There was neither legal nor equitable basis for plaintiffs' suit. The judgment was right. It is affirmed.


RIVES, Circuit Judge (specially concurring).


I concur in the result and in all of the opinion except that part which draws a distinction between the liability of Planet and that of Pyramid. I do not think that we reach the question of whether Pyramid became burdened with the liabilities of the original insurer for fraud or for the return of premiums.

1 This policy, along with others which had been issued by the Planet Insurance Co. was assumed under a reinsurance agreement executed by defendant with the approval of the Board of Insurance Commissioners of the State of Texas and the District Judge of the 98th District Court of Travis County, Texas.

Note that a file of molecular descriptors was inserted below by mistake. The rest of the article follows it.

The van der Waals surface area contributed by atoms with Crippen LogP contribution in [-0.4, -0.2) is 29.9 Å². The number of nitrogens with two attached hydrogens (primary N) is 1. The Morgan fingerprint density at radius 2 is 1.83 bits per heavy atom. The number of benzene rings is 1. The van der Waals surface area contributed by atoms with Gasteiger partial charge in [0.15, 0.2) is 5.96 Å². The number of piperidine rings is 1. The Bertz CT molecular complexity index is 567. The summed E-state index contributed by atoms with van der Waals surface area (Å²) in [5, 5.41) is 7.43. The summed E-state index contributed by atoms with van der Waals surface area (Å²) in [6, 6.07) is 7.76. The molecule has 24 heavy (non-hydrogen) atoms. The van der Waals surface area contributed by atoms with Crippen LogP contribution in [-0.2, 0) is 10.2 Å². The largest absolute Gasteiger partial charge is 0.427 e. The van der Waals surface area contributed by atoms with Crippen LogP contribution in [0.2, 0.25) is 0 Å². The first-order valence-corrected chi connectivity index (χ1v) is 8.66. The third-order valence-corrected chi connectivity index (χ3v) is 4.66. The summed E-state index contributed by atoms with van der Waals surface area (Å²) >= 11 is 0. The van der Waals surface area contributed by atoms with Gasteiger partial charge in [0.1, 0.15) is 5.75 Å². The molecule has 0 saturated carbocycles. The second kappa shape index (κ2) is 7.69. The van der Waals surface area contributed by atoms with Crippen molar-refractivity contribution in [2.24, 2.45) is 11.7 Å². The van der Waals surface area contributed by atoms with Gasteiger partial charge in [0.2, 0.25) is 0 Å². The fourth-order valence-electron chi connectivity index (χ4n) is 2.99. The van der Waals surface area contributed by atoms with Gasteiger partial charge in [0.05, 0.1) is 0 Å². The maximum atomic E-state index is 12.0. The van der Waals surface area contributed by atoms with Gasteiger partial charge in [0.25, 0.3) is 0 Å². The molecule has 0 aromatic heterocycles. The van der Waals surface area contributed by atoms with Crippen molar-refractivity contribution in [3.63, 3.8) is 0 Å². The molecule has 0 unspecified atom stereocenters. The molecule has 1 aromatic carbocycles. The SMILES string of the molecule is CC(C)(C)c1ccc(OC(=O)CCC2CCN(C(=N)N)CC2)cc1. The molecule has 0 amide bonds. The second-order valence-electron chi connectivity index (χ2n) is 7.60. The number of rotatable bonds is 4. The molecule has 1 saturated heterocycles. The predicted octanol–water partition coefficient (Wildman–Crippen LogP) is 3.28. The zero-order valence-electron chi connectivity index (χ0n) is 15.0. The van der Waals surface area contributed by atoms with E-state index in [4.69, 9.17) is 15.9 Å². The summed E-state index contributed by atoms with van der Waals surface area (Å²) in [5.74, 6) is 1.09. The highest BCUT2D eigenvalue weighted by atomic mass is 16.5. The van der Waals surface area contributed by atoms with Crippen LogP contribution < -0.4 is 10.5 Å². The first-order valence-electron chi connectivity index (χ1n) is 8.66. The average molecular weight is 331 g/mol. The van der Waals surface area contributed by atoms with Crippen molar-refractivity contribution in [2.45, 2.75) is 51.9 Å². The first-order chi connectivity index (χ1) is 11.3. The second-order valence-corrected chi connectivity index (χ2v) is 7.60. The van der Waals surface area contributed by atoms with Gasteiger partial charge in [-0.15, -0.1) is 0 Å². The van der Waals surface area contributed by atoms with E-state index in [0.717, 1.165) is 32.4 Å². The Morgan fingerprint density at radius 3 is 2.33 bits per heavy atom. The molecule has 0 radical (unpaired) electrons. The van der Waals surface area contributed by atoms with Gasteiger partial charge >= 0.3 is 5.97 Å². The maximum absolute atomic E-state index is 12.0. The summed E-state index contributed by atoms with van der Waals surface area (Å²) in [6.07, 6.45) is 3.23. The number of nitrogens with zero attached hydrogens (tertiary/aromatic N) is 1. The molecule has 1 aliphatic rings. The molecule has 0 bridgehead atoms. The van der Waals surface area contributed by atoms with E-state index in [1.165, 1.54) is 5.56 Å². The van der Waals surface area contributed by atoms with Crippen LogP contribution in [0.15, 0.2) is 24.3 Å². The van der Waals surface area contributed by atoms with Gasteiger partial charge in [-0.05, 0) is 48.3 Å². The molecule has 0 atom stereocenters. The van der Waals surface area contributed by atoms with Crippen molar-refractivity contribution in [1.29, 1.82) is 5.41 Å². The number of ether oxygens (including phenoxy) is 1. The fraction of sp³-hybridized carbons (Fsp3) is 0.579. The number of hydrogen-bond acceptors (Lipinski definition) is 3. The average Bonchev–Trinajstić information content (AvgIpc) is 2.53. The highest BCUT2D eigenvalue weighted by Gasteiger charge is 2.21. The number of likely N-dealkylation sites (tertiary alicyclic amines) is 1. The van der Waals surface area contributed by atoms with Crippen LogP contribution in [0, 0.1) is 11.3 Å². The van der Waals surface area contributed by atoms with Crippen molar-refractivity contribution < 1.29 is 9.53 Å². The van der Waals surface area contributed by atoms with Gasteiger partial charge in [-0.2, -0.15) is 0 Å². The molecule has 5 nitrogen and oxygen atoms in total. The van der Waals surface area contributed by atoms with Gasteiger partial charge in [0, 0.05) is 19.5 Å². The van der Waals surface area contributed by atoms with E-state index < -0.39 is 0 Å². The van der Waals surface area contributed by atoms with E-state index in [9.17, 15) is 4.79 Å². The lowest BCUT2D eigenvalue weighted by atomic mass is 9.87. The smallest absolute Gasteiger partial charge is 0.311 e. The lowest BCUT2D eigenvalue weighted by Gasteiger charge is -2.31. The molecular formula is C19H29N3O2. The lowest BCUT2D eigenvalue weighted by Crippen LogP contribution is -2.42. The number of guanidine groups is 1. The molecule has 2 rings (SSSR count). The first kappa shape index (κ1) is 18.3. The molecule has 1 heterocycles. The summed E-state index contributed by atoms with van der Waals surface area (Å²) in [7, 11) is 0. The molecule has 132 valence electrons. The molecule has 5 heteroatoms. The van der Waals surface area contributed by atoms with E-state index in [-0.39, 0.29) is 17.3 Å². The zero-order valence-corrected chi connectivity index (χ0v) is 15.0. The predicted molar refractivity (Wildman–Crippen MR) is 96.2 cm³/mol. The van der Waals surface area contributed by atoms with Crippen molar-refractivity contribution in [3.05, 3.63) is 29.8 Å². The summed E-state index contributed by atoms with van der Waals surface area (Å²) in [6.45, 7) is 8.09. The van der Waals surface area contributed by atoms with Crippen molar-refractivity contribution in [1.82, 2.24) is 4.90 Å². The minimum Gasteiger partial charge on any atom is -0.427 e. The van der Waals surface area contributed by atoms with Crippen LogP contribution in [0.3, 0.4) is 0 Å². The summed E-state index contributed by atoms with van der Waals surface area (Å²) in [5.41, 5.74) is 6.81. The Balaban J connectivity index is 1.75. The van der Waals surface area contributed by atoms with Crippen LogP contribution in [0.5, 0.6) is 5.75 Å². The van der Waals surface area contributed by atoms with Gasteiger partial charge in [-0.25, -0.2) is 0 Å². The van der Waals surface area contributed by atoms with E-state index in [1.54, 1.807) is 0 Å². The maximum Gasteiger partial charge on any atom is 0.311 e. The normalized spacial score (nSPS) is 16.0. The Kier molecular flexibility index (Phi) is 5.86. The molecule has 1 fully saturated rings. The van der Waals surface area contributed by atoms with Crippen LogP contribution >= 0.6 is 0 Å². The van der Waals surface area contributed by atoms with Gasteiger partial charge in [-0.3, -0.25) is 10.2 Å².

2 The substance of these was:

That the representations respecting the policy were made by the soliciting agent, D. T. Grammar, as claimed, and that the Holland brothers had no insurable interest in their uncle's life;

That Grammar had no authority from the Planet Company to represent to the Holland brothers they could collect the insurance policy, and that said company did not know of the representations having been made;

That there is no evidence that The Planet Insurance Co. at the time it issued said policy or at any subsequent time had knowledge of the fact that the Holland brothers had no insurable interest in the life of Tom Holland;

That in cause No. 56874 in the 98th Dist. Court of Travis County, Texas, styled The Stated of Texas v. Planet Insurance Co., a receiver was appointed for said Planet Insurance Co.; that said receiver for the Planet Insurance Co., with the approval of the Chairman of the Board of Insurance Commissioners of the State of Texas and the court, entered into a re-insurance agreement whereby said policy No. 3950, along with other policies issued by The Planet Insurance Co., were reinsured and assumed by the defendant, subject to the terms and conditions of the policy and the reinsurance above mentioned, and insofar as said policy No. 3950 is concerned the defendant issued its Assumption Certificate No. 22607;